Texas BizAv community unites for Hurricane Harvey relief
Owners and pilots of business airplanes along with managers at community airports, Fixed Base Operators, and a small army of other aviation-industry professionals are mobilizing to gather, transport, and distribute essential supplies for Hurricane Harvey victims in the greater Houston area, and areas affected by the catastrophic storm.
September 4, 2017 By Business Wire
These people are all a part of what is known as “business aviation” – the manufacture and use of mostly small airplanes for business transportation purposes. These airplanes are especially suited for disaster relief because of their flexibility: they often can reach locations adversely impacted by natural disasters, when airliners and many vehicles cannot; they often operate on short notice; and they are able to land in outlying airports with small runways, on unpaved airstrips, and, sometimes, even onto roads. Many of the professionals in this industry exceed at logistical coordination of the aircraft, making their expertise particularly applicable to multi-party collaboration on relief efforts.
Janine Iannarelli, founder and president of Houston-based Par Avion Ltd., and Robin Eissler, chief operating officer of Austin-based jetAVIVA, are working together to coordinate Hurricane Harvey relief efforts.
“Through a newly formed arrangement, Patient Airlift Services (PALS) and Sky Hope Network have joined forces and resources for a response to both the Houston flooding and Hurricane Harvey damage along the Texas coast,” said Eissler, a co-founder of Sky Hope Network, in an interview earlier this week. “The need for relief is going to be unprecedented. We are ready to run immediate flights to the Corpus Christi area, and we expect that we will be ready to run flights to Houston now that the rain has stopped.”
Those wanting to support this joint effort are invited to submit a brief application through PALS by calling 631-694-7257 or emailing RELIEf@PALServices.org.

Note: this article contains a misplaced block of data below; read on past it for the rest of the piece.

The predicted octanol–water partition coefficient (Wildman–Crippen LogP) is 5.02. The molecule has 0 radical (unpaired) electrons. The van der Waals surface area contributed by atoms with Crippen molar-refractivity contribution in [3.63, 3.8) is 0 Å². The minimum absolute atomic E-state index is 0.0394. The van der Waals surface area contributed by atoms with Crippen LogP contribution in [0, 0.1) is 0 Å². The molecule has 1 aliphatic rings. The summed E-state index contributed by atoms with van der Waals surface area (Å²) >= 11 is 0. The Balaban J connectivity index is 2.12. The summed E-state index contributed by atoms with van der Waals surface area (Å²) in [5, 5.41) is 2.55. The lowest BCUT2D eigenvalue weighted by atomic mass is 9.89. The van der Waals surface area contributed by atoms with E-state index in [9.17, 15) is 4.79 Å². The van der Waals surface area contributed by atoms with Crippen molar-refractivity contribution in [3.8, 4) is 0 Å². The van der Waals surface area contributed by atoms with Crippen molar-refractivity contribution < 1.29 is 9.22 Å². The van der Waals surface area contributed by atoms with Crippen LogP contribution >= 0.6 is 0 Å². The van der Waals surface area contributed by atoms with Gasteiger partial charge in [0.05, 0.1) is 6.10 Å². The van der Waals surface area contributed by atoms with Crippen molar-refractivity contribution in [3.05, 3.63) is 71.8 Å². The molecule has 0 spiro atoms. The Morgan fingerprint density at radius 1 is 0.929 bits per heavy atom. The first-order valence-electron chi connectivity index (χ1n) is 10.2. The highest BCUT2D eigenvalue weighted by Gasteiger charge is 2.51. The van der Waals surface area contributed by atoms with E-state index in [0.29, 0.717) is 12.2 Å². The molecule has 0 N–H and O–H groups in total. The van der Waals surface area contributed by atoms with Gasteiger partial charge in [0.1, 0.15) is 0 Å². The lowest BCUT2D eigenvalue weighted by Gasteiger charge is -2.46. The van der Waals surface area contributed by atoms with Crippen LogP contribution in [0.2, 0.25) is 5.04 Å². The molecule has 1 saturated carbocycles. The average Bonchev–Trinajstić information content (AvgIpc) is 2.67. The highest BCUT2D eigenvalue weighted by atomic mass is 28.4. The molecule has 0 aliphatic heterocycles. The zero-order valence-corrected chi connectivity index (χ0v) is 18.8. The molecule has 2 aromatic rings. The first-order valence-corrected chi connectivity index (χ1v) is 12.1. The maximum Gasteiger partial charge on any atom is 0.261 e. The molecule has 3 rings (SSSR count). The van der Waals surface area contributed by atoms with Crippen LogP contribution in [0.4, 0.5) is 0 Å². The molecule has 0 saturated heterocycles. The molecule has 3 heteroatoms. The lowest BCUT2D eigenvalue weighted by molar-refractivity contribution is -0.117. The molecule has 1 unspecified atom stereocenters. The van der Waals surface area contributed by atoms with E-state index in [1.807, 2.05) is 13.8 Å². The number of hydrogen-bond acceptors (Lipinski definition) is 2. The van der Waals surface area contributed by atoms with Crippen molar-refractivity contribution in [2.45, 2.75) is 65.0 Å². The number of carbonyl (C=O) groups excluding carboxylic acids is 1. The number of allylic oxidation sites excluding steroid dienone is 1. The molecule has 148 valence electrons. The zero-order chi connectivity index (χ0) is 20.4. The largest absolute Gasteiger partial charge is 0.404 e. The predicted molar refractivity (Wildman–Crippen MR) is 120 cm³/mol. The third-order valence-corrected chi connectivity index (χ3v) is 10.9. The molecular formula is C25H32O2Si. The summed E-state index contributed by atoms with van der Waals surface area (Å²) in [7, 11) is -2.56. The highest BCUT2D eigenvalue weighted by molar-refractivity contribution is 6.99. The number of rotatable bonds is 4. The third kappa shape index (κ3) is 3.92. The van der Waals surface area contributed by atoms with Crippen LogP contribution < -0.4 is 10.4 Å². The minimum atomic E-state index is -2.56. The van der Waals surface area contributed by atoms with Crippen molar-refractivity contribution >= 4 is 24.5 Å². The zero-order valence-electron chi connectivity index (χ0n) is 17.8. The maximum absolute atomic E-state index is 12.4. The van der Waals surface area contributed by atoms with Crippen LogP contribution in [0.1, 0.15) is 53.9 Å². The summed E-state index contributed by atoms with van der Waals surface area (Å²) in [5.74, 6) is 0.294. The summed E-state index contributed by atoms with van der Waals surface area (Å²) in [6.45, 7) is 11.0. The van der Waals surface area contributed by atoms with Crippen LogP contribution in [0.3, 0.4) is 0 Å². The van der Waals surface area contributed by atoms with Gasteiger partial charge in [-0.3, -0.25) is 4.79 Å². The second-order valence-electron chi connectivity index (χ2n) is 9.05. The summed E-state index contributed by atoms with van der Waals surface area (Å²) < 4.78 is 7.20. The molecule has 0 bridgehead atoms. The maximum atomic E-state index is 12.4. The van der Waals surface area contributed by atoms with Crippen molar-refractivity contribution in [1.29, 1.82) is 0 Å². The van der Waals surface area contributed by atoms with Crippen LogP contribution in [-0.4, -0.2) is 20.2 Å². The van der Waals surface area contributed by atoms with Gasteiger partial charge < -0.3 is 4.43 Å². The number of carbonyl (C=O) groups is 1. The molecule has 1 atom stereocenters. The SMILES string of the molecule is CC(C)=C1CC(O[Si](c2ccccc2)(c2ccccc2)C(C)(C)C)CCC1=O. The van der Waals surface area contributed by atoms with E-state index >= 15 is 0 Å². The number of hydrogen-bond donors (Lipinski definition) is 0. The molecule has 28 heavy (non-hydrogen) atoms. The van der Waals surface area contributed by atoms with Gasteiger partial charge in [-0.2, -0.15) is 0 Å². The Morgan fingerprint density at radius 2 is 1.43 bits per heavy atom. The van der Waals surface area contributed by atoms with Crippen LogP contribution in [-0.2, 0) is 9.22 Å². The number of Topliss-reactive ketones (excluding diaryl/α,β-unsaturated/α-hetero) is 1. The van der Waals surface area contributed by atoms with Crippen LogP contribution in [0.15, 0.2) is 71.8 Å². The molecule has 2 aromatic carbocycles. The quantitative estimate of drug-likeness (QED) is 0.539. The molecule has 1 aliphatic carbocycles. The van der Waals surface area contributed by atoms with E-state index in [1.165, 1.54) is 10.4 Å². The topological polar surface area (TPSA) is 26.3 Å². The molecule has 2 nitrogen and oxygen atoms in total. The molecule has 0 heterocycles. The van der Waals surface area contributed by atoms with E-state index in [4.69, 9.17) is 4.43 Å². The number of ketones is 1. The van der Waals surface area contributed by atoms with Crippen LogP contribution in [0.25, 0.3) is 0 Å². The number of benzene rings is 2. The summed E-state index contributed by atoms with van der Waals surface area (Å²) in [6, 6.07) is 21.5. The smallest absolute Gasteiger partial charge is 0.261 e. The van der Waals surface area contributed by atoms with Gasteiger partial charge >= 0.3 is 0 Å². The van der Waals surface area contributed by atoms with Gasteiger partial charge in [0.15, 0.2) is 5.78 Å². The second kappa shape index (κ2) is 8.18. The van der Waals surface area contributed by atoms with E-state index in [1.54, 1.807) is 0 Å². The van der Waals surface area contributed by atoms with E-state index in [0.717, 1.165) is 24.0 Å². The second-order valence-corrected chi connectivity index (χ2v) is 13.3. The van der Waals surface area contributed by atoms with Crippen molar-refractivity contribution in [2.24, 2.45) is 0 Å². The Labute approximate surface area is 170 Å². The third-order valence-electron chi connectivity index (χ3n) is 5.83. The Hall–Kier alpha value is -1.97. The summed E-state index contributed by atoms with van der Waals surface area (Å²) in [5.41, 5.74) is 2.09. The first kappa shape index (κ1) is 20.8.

“In addition to creating a bridge to cover the gap between aid from the Red Cross and that of FEMA (Federal Emergency Management Agency), the collective effort is to deliver essentials to the smaller agencies and charitable institutions that are offering shelter and ultimately a way for people to rebuild their lives,” explained Iannarelli.
Relief efforts include working with non-profit organizations such as Clean the World and Keller Williams KW Cares program to provide supplies and ground volunteers to support the airlift.
The work being done by Eissler, Iannarelli, and countless others is receiving support from the National Business Aviation Association (NBAA), which represents more than 11,000 entrepreneurs and companies that rely on business aviation to meet at least part of their transportation needs.
Since Hurricane Harvey descended upon Texas as a Category 4 storm on Friday, Aug. 25, the NBAA’s members, the association’s regional representatives, and the organization’s Washington, DC-based staff have offered a resource for gathering information about available aircraft, volunteers and other assets for relief assistance, in the form of NBAA’s Humanitarian Emergency Response Operator (HERO) database. The information in this database is updated in real time and provided for initiatives like those underway in Texas.
Over the past several years, NBAA members have volunteered their skills and resources to aid victims of other natural disasters such as the earthquake in Haiti, Hurricanes Katrina and Ike, and Super Storm Sandy. To date, more than 60 aircraft and more than 50 business aviation professionals are enlisted in the database for Hurricane Harvey relief efforts, with more becoming involved daily.
Iannarelli noted that Eissler and the NBAA, supported in part by the HERO database, have been effectively coordinating on airlift and ground operations for Harvey relief.
“I’m very active in the aviation community and have built a lifetime of contacts and a broad network,” said Iannarelli, who has worked in the business aviation industry for 34 years. She also chairs the Texas Governor’s Aerospace & Aviation Advisory Committee. “It occurred to me that I could draw on my network to help contribute to the relief effort in Houston. I am also reaching out to people in a variety of industry sectors that may be able to support our efforts.”
Among the supplies in focus for air-and-ground delivery as flood waters recede include, but are not limited to, non-perishable food items; baby formula, and diapers; cleaning products; personal hygiene products for men, women and children; adult and children’s undergarments and socks; linens and bedding; and gift cards for access to fuel, super stores, and home improvement stores operated by national providers or Texas-based providers. Pet supplies are also welcome. Items in smaller, flexible packaging are better suited for transporting on business airplanes due to cabin and cargo space limitations.
Some of the many supporters of the business aviation community’s Hurricane Harvey disaster relief efforts include, but are not limited to: Conroe North Houston Regional Airport; Chennault International Airport in Lake Charles, La.; Houston Executive Airport; and Gary Greene/Better Homes and Gardens realtors branch office in the Clear Lake area (south of downtown Houston and north of Galveston) of Houston). Tremendous support is growing daily for this critical relief effort.